Grow forests instead…? An excellent articulation of this idea appeared in August in the journal ‘Science’ [article][bootleg PDF] discussing alternative uses for land and challenging biofuels subsidies. They argue that using land for forestry can be far more effective than growing biofuels in carbon terms over 30 years.

It points out: “As land is the limiting resource, the appropriate basis for comparison is a function of land area (Mg C ha-1 year-1)” and concludes that growing or protecting forests on the same land would give a much better climate change result over 30 years:

In all cases, forestation of an equivalent area of land would sequester two to nine times more carbon over a 30-year period than the emissions avoided by the use of the biofuel. Taking this opportunity cost into account, the emissions cost of liquid biofuels exceeds that of fossil fuels.

But could they get cheaper if we invest now…? the stand-by excuse of technology-promoting scoundrels everywhere is that we need big subsidies now to prepare for the brave new dawn tomorrow. I agree you need an innovation system – but it’s not obvious that you get to cheap second-generation biofuels via lavish subsidies for a very large uptake of expensive dead-end first generation biofuels. For now, the best transport responses are fuel efficiency and changes in driver behaviour. Longer term it’s about mobility demand and the physical layout of our lives.

It is probably better to grow or regrow forests and ensure that they aren’t cut down than rush into biofuels. It is better to use land for almost any other biomass technology than biofuels. More generally, we should see land as one of the resources available to address climate change and build the optimum approach from land-use policy, not let imaginary imperatives in transport policy cause arbitrary and inefficient land grabs. We do not have an adequate system for asking the right questions about biomass, biofuels and land-related carbon policy – and that needs to change.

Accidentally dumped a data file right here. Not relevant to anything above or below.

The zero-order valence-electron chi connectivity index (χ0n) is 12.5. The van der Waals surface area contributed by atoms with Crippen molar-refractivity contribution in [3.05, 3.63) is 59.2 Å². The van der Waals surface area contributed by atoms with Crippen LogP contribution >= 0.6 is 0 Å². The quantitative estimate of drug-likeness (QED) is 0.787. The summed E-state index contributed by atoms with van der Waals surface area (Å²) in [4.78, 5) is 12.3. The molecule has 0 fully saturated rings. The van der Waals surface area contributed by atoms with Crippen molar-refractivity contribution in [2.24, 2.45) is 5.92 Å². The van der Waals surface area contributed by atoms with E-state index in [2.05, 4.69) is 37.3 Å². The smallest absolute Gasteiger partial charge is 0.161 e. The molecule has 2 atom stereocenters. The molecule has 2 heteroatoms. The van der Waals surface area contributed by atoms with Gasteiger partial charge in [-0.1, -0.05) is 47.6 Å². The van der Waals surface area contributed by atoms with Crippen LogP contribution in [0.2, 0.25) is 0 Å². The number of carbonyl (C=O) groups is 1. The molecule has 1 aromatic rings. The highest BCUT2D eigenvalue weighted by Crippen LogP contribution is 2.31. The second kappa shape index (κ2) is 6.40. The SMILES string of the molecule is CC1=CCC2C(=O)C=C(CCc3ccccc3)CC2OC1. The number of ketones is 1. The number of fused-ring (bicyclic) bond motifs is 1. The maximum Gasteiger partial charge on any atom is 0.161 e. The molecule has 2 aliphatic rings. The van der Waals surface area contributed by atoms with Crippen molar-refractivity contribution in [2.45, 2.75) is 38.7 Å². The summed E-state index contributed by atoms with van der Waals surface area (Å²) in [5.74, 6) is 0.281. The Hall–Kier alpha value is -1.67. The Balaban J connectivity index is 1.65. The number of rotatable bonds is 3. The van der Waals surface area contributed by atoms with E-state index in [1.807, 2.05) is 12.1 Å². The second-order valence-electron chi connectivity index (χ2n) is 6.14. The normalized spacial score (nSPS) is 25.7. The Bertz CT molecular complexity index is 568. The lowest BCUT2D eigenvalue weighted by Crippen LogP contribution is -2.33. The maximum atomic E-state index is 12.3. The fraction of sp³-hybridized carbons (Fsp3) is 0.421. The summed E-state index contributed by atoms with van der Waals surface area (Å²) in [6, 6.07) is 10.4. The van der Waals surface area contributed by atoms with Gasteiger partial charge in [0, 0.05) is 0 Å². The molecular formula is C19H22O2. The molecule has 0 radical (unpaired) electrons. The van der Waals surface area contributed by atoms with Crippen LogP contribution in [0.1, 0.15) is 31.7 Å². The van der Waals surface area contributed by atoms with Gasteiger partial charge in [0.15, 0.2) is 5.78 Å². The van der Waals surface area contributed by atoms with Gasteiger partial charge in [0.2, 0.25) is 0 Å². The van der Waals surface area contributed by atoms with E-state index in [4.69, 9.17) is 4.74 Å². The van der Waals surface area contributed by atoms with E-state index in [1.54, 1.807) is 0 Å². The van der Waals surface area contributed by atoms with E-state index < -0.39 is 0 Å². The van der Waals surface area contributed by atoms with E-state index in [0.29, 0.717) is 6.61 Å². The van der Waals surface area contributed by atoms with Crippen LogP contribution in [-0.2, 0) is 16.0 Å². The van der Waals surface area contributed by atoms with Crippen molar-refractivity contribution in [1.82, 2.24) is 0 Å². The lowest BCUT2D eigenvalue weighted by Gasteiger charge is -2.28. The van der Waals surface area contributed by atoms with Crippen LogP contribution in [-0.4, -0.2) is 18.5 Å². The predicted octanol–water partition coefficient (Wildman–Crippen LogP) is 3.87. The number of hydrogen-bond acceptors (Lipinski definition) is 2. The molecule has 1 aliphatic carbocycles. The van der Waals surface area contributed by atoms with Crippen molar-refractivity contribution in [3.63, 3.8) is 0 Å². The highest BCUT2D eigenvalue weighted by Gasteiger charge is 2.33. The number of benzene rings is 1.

Appendix … Related posts…
Escaping the reckless RU renewables targets – Aug 2007
Renewable energy targets – why is the EU involved? – Feb 2007

Related graphic


9 thoughts on “Asking the wrong question – biofuels”

  1. Bloody brilliant Clive. Here in New Zealand we have to contend with policy-makers who simply ape the UK in order to get a trip.
    NZ is in the invidious position that we profit hugely from increased food prices while we could, if we wanted, grow vast numbers of trees. Thus the distortions of the implied carbon price due to biofuel dwarf the actual carbon market returns from growing trees. This results in deforestation which the Government is now running around trying to stop by fining people for the carbon loss. How dumb is that?

  2. Clive, I just came across your blog. Wonderful stuff! (And thanks for the plug of our work.) You’ve posed exactly the right questions on biofuels. You might want to contact Tim Searchinger at the German Marshall Fund of the United States; he has also been arguing that it would be more cost-effective to reduce greenhouse gas emissions by planting trees or storing carbon in soils than growing crops for liquid biofuels.